IRAP has prepared a form that you can use if your application was denied for “Other” reasons. You can download this form at this link and use it to request that the U.S. government review your denial for “other” reasons.
STEP THREE: Make your case
Your RFR letter must do one or both of these things:
- Explain in detail that the officer made a significant error that led to the denial.
- Provide new evidence that could change the decision.
What kind of significant error would reopen my USRAP case?
You must show that the USCIS officer made a significant error that led to the denial. Ask yourself:
- Did the Refugee Officer allow you to explain the most important parts of your story?
- Were there parts of your story the Refugee Officer did not ask you about?
- Did the Refugee Officer allow you to explain any evidence that you brought to your interview?
- Did the Refugee Officer ask you to explain why you did not bring other materials to support your story?
- If the officer believed that your story was inconsistent, did the officer ask you to explain the inconsistency?
Here are some common examples of significant errors. This is not a complete list. If you can think of something else that went wrong, you should explain your situation.
- The officer did not ask about important facts about your refugee claim.
Example: In her refugee interview, the applicant said that she had been arrested, but she did not explain that she was arrested by mistake. The Refugee Officer did not ask her about the arrest and then denied her refugee application because the Officer found that she committed a crime.
- You were not able to provide some supporting evidence in your interview. The officer did not ask about why you did not provide the evidence.
Example: In his refugee interview, the applicant said that his family forced him to leave the house because of his religious beliefs. The applicant did not include any evidence because it was with his friend in his home country. The Refugee Officer did not give the applicant a chance to explain why he did not include the proof.
- The officer did not allow you to explain inconsistencies in your story.
Example: The applicant said that he was kidnapped in 2008. He also said later in the interview that he was kidnapped in 2007. The officer did not let the applicant explain why the applicant listed two different dates.
What kind of new information would support my case?
You must have new information that supports the claims you made in your interviews. This new information can be evidence that you had during your refugee interview but that you did not bring or evidence that you collected after your refugee interview. The new evidence must relate to the reason for your denial. For example, if you were denied because you committed a serious crime, new evidence showing that you are in danger does not address the reason for the denial.
STEP FOUR: Gather supporting documents
What documents should I include?
Here are some common types of evidence to include in your RFR. This is not a complete list. Other documents might be useful in your case. Never use fake or fraudulent documents in your RFR.
- Official Documents: You may submit documents like:
- Birth certificates
- Death certificates
- Medical records
- Military service records
- Documents from your employer if you were employed by an international NGO or company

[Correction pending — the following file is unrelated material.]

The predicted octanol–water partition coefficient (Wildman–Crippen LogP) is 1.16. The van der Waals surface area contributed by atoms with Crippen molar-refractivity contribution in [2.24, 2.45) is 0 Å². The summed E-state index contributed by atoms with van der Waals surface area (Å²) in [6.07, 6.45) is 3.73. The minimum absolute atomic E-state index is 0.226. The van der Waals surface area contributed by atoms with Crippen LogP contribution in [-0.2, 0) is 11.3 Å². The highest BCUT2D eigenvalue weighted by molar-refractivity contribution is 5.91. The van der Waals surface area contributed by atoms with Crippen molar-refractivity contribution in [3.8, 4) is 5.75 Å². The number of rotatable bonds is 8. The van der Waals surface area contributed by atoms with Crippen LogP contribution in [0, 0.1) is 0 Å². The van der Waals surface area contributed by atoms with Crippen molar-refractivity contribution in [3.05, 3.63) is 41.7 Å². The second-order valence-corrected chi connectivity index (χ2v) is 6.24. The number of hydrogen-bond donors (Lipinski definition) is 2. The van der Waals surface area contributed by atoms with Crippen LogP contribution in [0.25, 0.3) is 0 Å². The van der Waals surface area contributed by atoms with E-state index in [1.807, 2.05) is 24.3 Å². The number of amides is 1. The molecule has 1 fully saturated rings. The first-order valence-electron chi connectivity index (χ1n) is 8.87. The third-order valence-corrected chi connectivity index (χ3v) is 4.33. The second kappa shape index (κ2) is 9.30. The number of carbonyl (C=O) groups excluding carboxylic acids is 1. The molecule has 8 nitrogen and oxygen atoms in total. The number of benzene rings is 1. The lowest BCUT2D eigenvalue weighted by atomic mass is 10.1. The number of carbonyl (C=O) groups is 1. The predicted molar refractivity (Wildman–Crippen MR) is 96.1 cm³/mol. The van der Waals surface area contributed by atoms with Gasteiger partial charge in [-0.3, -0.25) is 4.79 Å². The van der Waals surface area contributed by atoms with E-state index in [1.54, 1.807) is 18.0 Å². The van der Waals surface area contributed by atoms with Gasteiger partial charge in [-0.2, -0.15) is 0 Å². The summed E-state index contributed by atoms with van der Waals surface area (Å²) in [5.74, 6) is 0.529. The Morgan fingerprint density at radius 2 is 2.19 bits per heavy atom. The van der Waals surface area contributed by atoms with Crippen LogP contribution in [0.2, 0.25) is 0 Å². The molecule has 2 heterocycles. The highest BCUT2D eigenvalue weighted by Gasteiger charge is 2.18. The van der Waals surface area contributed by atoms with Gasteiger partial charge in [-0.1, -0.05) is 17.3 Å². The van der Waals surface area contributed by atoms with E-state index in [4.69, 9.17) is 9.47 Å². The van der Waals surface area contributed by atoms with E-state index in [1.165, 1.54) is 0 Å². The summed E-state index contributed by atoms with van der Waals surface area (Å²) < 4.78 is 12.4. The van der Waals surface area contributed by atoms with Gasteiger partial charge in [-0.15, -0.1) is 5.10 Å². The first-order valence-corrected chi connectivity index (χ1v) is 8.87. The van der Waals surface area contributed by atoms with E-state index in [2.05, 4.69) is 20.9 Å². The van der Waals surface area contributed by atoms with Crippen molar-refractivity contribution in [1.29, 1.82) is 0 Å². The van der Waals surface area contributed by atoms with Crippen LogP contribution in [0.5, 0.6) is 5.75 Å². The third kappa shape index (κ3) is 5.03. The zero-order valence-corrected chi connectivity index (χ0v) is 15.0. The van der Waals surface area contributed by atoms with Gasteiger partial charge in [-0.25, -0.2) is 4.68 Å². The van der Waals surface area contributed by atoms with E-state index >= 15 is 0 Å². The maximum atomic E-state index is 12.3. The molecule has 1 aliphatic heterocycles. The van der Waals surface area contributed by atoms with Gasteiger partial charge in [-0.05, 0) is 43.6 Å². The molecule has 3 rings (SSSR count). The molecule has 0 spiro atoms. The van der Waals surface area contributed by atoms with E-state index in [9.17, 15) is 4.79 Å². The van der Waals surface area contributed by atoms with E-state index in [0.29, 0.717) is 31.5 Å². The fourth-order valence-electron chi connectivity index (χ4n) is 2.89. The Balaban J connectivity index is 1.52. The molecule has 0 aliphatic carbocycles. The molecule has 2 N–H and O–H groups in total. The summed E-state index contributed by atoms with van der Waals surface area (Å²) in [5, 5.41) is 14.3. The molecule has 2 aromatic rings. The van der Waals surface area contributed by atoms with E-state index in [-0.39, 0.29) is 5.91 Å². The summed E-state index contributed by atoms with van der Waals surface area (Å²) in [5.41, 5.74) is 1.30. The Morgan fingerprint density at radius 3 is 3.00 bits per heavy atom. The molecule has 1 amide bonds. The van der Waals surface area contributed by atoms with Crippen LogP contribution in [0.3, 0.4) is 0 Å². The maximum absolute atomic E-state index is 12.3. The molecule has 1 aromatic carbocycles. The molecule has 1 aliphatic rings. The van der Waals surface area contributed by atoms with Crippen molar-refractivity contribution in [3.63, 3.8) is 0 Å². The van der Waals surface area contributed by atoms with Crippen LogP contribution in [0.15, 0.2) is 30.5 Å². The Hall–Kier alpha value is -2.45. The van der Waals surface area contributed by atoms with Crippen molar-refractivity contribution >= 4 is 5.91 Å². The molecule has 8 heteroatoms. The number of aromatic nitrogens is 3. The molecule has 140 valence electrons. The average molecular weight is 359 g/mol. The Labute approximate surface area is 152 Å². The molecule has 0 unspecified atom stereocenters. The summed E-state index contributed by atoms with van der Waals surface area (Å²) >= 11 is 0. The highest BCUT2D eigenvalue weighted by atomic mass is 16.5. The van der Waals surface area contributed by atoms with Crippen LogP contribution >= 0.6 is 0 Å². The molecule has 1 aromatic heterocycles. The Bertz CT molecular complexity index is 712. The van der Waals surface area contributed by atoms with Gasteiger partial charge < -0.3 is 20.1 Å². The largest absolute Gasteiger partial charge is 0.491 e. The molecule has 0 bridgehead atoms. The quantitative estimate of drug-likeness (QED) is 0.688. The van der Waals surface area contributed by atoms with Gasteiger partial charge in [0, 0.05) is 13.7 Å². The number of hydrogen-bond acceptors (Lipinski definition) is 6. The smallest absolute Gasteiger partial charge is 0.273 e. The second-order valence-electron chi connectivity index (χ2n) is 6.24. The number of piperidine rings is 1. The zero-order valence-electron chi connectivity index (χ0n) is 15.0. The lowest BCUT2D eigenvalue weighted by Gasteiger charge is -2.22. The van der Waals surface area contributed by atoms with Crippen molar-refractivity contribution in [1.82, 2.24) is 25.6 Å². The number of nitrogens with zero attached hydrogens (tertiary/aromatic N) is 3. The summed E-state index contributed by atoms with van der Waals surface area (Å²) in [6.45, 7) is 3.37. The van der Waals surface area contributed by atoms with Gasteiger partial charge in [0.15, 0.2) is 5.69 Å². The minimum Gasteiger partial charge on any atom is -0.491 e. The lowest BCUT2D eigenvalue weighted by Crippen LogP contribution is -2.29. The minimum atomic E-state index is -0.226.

- Police reports.
Ask yourself these questions:
- Do you have any documents that you did not submit during your original interview?
- Are there any related documents that a family member, friend, or neighbor in your home country can send to you? This could include letters, personal papers, or ID cards.
- Are there any documents that you can request from an organization? This could include medical records from a hospital, a police report from your local police station, or a copy of your diploma from your school.
- Declarations: A declaration is a written statement with facts that a person declares are true. A friend or family member can write and sign a statement to support your RFR. Their statement should describe what they know about your situation or what they saw. All statements must be signed. Include as much detail as possible. Always tell the truth.
- Did you lose or destroy any important documents, like your military ID or a threatening letter? If you did, do you know someone who saw the document? Would that person write a letter describing what they saw?
- Are there people who can describe some of your story? For example, if a neighbor saw someone attack you, would that person write a letter describing what they saw?
- DNA Evidence: DNA evidence is only rarely part of an RFR. This could be helpful if you believe that you were denied because you did not prove that your family relationship was valid. If you want to submit DNA evidence with your RFR, you should contact your RSC about the process.
- Other Supporting Evidence: Submit any other evidence that would address the reason for denial.
- Evidence about your situation, like newspaper articles or reports from advocacy groups.
- Evidence of threats you faced, like photos, text messages, Whatsapp messages, or threatening letters.
- Evidence that you did not commit a crime, like court documents..
- Evidence that you did not persecute others, like military documents.
What should I say about these documents?
For any new evidence you did not bring to your original refugee interview, explain why you did not bring it. For example, if you had evidence with you at your interview, but you did not give it to the Refugee Officer, you can explain that the Refugee Officer did not ask for documents. If you were able to get documents after the interview, explain if it was difficult to obtain important documents from your country of origin.
What should I say if I cannot get any documents?
If you cannot get important documents that you know exist, explain why you cannot get the documents. For example, if you threw away a threatening letter, explain why you did not keep the threatening letter. Never submit false documents. Instead, think of other ways to show the information. For example, get a signed letter from a family member or neighbor who knows about the situation.